1. In this case two charges have been preferred against a Pleader under Section 14 of the Legal Practitioners Act. The first charge alleged professional misconduct against him in connection with the alteration of the date in a certain petition which was presented to the Sub-Magistrate of Tiruvadi and which I came before Mr. Jackson on appeal when he was the Joint Magisitrate of the Tanjore Division. Before the date named in the charge as the day on which the charge would be taken into consideration, Mr. Jackson ceased to be the Joint Magistrate of the Tanjore Division and became the Joint Magistrate of the Kumbaconam Division.
2. The District Magistrate made an order transferring the charge to the Joint Magistrate of the Kumbaconam Division on the ground that he had dealt with the matter in the first instance.
3. Section 14 of the Legal Practitioners Act provides that, if any Pleader practising in any Subordinate Court is charged in such Court with professional misconduct, the presiding officer shall send him a copy of the charge and a notice that, on a day named, the charge will be taken into consideration. It further provides that on that day the presiding officer shall receive and record all evidence produced in support of the charge, and if he finds the charge established, shall report to the High Court. We think that under the section the charge must be dealt with by the presiding officer of the Court in which the pleader was charged. Mr. Jackson is no longer the presiding officer of that Court, and there is no provision of law under which the case can now be transferred to him by the District Magistrate. We must accordingly set aside the order of transfer and direct that this charge be dealt with by the presiding officer of the Sub-Divisional Magistrate's Court at Tanjore.
4. The second charge against the pleader, with regard to which the facts are not in dispute, was in connection with a written statement attached to a warrant which had been issued by Mr. Jackson as Joint Magistrate of Kumbaconum for the arrest of the pleader. The statement alleged that Mr. Jackson in issuing the warrant had acted 'maliciously, vexatiously, and with a vindictive spirit' against the pleader.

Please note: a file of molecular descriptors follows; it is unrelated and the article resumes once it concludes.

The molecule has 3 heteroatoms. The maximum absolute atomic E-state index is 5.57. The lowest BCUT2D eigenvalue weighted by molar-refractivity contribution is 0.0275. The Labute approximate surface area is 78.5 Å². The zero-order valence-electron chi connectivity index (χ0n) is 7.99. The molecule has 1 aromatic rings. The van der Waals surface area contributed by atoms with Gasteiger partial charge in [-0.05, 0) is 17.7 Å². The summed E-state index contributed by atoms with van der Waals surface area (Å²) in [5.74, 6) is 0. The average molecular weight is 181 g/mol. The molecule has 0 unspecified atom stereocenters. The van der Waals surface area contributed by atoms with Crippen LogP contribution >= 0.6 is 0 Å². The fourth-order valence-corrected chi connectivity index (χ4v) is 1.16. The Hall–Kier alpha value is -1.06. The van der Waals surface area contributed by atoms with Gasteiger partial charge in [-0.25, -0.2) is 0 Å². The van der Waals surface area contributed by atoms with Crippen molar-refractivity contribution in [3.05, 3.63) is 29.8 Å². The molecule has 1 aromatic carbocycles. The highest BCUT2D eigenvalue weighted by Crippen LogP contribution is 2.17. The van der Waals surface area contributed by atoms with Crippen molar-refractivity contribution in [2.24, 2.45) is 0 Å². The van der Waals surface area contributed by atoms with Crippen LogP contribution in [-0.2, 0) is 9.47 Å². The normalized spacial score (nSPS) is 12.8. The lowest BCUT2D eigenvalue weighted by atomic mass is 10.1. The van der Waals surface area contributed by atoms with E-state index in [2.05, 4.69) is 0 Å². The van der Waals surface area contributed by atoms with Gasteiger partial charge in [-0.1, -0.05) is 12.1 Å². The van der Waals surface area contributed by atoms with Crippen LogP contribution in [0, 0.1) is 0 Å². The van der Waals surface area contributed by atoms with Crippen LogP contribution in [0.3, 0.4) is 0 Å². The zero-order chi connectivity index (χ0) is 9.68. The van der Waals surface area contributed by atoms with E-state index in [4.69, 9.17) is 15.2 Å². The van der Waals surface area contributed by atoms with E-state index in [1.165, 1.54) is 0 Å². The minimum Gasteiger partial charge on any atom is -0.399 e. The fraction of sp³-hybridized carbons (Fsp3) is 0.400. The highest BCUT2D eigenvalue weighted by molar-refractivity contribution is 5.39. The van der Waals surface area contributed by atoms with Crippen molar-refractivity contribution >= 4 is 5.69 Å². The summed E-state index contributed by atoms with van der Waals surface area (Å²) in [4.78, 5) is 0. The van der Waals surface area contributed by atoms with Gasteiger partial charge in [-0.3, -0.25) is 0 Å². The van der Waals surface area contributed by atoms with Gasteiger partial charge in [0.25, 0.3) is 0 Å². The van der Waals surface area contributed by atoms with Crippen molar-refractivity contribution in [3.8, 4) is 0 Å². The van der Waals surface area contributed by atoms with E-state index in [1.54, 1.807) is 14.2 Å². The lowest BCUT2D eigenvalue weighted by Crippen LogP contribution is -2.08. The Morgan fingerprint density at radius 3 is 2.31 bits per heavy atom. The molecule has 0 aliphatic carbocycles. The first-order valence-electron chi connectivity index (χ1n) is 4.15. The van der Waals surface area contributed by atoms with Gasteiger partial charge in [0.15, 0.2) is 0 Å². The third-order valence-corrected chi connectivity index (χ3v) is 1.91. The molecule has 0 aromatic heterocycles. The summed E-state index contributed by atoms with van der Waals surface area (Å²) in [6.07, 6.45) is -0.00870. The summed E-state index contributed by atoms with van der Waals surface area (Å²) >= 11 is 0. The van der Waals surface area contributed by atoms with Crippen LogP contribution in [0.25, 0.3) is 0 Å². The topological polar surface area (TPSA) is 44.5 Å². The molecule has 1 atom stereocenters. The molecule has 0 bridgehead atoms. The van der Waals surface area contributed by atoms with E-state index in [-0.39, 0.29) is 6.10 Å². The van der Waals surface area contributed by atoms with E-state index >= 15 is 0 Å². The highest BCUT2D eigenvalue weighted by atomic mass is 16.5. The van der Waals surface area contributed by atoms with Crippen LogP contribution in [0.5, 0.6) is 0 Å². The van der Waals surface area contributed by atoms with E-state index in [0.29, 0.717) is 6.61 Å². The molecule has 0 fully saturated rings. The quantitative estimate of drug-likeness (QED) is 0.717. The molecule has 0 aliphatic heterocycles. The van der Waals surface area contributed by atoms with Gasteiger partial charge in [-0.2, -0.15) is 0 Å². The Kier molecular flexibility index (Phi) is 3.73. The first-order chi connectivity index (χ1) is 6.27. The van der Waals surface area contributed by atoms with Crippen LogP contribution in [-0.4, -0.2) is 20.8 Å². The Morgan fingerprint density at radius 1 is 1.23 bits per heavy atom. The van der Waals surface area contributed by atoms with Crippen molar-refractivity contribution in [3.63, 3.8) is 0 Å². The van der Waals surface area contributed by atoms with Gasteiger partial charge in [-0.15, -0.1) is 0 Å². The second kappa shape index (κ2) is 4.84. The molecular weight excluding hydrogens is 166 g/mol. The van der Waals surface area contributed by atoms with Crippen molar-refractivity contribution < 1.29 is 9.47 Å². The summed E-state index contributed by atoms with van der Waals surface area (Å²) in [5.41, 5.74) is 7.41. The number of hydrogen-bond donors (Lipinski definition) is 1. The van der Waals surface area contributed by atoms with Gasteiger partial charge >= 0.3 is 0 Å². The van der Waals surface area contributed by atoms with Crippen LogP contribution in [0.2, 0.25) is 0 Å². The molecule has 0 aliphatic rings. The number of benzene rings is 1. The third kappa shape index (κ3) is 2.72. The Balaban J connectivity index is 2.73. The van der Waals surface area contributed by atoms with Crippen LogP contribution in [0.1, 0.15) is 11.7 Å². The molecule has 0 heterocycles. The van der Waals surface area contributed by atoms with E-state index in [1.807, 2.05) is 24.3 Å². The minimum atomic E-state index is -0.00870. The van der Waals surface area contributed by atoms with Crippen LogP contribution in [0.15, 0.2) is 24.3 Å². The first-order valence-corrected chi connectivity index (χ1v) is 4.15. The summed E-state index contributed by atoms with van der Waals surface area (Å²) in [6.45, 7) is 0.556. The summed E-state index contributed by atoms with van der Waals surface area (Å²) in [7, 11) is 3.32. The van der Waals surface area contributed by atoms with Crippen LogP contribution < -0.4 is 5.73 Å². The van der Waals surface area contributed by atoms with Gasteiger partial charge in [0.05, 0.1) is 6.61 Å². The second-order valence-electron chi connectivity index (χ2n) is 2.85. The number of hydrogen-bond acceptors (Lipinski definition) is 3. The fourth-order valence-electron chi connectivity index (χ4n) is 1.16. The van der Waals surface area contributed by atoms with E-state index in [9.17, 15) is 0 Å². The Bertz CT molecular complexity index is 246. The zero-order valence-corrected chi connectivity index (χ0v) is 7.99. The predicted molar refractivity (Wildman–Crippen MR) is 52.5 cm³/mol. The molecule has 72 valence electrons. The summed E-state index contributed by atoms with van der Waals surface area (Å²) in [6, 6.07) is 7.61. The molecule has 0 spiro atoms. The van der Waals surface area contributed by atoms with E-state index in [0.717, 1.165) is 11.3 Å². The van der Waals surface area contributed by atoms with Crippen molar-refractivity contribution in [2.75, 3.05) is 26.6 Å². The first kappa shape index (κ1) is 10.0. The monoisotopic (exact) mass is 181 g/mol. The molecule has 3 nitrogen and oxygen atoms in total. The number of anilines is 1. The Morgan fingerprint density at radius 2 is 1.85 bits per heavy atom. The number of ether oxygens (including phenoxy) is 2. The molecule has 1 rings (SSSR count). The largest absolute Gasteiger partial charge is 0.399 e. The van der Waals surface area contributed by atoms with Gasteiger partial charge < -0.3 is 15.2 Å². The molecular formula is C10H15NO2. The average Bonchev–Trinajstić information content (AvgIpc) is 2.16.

5. The warrant was issued after the pleader had failed to appear to a summons which had been previously issued with reference to the first charge. The Public Prosecutor has been unable to call our attention to any provision of law, and we know of none, which would authorize the issue of either a summons or a warrant against a pleader who fails to appear in answer to a charge preferred against him under Section 14 of the Legal Practitioners Act. Under the Act, if the presiding officer finds the charge proved he reports to the High Court and the penalty to which the pleader is subject is that provided by the Act, viz., suspension or dismissal by the High Court. The penalty for not appearing in answer to the charge is that a report may be made without the pleader being heard in his own defence.
6. As regards the question whether the use of the language to which we have referred amounts to 'fraudulent or grossly improper conduct in the discharge of his professional duty,' we are of opinion that it does not. The language was no doubt to the last degree improper, but when the pleader used it he was not discharging his professional duty. He used it not in his capacity as a pleader, but as a party against whom a warrant had been issued.
7. In Inre Wallace (1866) L.R. 1. P.C. 283 the Privy Council held that the writing of a letter to a Judge by a Barrister and Attorney which, having regard to the terms of the letter, amounted to contempt of Court, was not 'professional misconduct,' since the letter was written in the Attorney's capacity as a suitor in respect to a supposed grievance as a suitor and having no connection with his professional character or anything done by him professionally. The principle of this decision of the Privy Council was acted on by this Court in In The Matter of A first Grade Pleader I.L.R. (1900) M. 17.
8. As, in our opinion, the admitted facts on which the second charge was based do not constitute 'grossly improper conduct in discharge of professional duty' within the meaning of the section, we must annul the charge.